Location. Location. Location.
That’s my take-away from sampling vineyard-specific Russian River Valley wines courtesy of Gary Farrell Vineyards and Winery in California.
The four pinot noirs — ranging $55-$75 — were McDonald Mountain Vineyard, Bacigalupi Vineyard, Hallberg Vineyard and Martaella Vineyard. The three chardonnays — averaging about $60 — were Olivet Lane Vineyard, Rochioli Vineyard and Ritchie Vineyard.
These are wines generously past my wallet, perhaps past the pocketbooks of most of the wine writers on a nationwide Zoom presentation from Gary Farrell winemaker Theresa Heredia. The vineyard-designated wines we sampled are only available at the winery and to its wine club members. However, Gary Farrell Russian River Selection (blends) pinot noir and chardonnay are available in Triad wine stores and a few grocery stores.
The Russian River Valley is an appellation within the larger appellation of Sonoma. But even in this generally cooler growing region — thanks to proximity to the Pacific Ocean and San Pablo Bay and the fogs those bring — there are further micro-climates, distinct soil patterns and geographic quirks.
The Russian River Valley is one of the world’s best areas for pinot noir and chardonnay. Indeed, grapes from Bacigalupi Vineyard made Chateau Montelena’s winning wine at the 1972 Judgment in Paris competition against renowned French vineyards.
I invited neighbors to this Farrell vineyard-specific tasting to hear from the winemaker, sample the wines and see if guest could pinpoint stylistic differences.
Think about it: Same Russian River Valley location. Same 2017 vintage. Same varietals. Same winemaker. Same harvest conditions.
The difference? They were grown on different parcels influenced by their place of birth. Even within these vineyards, there are unique variations in micro-climate and terrain.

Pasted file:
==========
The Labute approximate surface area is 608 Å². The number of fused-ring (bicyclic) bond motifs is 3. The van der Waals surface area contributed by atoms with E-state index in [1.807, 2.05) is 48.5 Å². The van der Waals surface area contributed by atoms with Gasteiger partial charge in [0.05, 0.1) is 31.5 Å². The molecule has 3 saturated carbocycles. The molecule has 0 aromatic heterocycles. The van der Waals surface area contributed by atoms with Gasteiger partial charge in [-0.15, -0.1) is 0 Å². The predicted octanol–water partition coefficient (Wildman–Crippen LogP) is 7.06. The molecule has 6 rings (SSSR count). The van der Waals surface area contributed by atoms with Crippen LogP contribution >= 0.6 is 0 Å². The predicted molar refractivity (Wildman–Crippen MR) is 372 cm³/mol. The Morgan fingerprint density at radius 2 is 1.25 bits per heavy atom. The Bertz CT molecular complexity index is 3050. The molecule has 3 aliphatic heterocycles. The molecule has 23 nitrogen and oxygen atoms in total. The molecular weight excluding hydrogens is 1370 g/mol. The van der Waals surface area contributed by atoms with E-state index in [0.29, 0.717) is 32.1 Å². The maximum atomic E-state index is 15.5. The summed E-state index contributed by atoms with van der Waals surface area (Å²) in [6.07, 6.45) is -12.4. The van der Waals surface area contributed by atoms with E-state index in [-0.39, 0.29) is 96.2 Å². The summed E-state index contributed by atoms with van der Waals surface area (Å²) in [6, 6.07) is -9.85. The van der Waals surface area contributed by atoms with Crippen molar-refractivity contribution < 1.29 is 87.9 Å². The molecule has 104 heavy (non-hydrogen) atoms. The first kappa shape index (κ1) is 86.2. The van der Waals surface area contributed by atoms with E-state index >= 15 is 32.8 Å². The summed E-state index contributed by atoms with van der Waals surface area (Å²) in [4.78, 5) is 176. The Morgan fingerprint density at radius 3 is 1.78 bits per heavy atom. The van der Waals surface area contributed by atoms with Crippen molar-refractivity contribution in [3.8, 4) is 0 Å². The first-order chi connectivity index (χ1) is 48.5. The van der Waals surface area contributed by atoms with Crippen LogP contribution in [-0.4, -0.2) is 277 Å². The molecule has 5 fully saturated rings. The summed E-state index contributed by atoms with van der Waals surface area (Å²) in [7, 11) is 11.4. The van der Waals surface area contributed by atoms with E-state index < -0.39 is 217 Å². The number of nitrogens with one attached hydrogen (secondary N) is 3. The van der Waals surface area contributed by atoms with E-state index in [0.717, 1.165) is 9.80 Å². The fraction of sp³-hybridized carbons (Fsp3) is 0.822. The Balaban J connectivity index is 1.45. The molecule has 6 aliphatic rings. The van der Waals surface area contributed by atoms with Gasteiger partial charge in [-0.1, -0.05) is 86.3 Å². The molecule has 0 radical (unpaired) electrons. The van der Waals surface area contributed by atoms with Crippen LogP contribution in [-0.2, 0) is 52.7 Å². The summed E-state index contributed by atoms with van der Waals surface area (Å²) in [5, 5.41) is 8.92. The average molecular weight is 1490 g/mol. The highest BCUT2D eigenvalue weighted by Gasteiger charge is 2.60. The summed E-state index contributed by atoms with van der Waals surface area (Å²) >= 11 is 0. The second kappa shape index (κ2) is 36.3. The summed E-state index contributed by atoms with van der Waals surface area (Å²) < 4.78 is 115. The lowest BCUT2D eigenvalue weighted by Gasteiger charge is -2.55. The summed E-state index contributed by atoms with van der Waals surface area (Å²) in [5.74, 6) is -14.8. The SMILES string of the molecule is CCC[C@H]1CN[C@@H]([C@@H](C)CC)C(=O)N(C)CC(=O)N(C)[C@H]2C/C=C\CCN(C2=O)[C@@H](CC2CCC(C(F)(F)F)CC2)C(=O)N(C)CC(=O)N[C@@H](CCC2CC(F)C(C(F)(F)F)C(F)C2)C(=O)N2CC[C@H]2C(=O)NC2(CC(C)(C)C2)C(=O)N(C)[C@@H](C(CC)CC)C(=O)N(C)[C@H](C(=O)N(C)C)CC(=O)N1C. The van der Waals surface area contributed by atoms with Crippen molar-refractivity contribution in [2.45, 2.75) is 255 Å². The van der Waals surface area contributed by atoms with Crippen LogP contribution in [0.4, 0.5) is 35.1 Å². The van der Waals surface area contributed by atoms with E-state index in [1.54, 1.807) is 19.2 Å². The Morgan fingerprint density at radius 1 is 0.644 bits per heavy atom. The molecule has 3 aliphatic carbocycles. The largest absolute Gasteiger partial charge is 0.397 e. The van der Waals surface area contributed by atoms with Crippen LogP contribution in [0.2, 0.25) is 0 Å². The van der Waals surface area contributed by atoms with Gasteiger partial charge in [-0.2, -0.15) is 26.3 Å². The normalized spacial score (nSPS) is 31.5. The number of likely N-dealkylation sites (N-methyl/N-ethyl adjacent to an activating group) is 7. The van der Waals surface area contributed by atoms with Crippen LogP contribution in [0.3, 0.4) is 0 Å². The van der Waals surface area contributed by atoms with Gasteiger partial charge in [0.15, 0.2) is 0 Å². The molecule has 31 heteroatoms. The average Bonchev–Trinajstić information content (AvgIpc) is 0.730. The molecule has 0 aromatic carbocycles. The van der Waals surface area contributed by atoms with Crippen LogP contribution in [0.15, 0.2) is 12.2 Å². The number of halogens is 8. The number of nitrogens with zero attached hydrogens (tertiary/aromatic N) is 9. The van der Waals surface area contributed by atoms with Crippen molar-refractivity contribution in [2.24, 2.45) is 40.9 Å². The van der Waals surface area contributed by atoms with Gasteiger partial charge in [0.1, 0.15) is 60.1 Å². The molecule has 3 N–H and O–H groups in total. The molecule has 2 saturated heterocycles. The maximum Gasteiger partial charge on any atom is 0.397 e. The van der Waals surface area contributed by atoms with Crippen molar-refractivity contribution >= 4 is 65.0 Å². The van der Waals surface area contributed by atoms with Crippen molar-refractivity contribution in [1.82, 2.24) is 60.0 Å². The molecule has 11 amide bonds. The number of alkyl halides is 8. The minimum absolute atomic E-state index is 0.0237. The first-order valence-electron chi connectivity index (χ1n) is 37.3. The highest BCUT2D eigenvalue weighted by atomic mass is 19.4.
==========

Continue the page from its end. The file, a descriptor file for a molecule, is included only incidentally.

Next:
Gary Farrell Vineyards and Winery — founded in 1982 — chooses its grapes from 36 independent vineyards so its large portfolio of wines can vary. The Farrell brand is iconic in California. I liken its chardonnays and pinots to a Burgundian style.
So, could everyday enthusiasts detect differences and describe aromas and flavors? You bet. Sure, we haggled over when plum, cherry, black raspberry, caramel, clove, vanilla, violet, cola, lavender, cranberry, pomegranate, black tea, mushroom, licorice, strawberry, blueberry and smoke were more prominent in individual pinot noirs.
One chardonnay was creamier, another minerals in a glass, another showing elevated acids. Stone fruit in some, tropical fruit in another, citrus notes all around.
Did we agree on the profile of each? No. Everyone’s perceptions are different.
But the aha moment is how different vineyards within the same area allows the winemaker to bring out unique, site-specific, characteristics.
Doubt it? You could try this at home on a global scale (and on a budget), comparing syrah from France, Australia, Washington, South America, even North Carolina.
Or drill down farther, comparing pinot noir from Napa, Sonoma, Mendocino, Santa Barbara, the Central Coast in California — and for grins, throw in one from France.
Comparative tastings of the same varietal against different geographies large or small strengthens the palate, expands the vocabulary — and if you invite friends — elevates volume in the room.
Ed Williams is marketing director at Alamance Community College. If you have wine news, email firstname.lastname@example.org